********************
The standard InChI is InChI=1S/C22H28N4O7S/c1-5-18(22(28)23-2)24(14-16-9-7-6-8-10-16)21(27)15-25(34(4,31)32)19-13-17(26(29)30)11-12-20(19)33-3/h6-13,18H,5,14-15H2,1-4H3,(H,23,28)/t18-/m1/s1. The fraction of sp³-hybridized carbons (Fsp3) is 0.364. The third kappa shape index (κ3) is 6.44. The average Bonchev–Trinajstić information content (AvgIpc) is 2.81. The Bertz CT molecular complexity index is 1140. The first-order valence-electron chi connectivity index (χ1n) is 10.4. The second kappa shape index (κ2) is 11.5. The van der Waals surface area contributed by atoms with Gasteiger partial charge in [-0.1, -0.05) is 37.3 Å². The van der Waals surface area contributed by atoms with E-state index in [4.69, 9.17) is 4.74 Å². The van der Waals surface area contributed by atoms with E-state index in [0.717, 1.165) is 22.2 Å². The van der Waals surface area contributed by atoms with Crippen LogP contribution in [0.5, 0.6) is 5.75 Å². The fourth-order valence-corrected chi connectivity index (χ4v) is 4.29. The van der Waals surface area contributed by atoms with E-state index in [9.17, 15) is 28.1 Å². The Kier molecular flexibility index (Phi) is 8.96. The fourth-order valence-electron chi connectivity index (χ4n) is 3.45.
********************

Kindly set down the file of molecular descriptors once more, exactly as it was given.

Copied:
The standard InChI is InChI=1S/C22H28N4O7S/c1-5-18(22(28)23-2)24(14-16-9-7-6-8-10-16)21(27)15-25(34(4,31)32)19-13-17(26(29)30)11-12-20(19)33-3/h6-13,18H,5,14-15H2,1-4H3,(H,23,28)/t18-/m1/s1. The fraction of sp³-hybridized carbons (Fsp3) is 0.364. The third kappa shape index (κ3) is 6.44. The average Bonchev–Trinajstić information content (AvgIpc) is 2.81. The Bertz CT molecular complexity index is 1140. The first-order valence-electron chi connectivity index (χ1n) is 10.4. The second kappa shape index (κ2) is 11.5. The van der Waals surface area contributed by atoms with Gasteiger partial charge in [-0.1, -0.05) is 37.3 Å². The van der Waals surface area contributed by atoms with E-state index in [4.69, 9.17) is 4.74 Å². The van der Waals surface area contributed by atoms with E-state index in [0.717, 1.165) is 22.2 Å². The van der Waals surface area contributed by atoms with Crippen LogP contribution in [0.5, 0.6) is 5.75 Å². The fourth-order valence-corrected chi connectivity index (χ4v) is 4.29. The van der Waals surface area contributed by atoms with E-state index in [9.17, 15) is 28.1 Å². The Kier molecular flexibility index (Phi) is 8.96. The fourth-order valence-electron chi connectivity index (χ4n) is 3.45.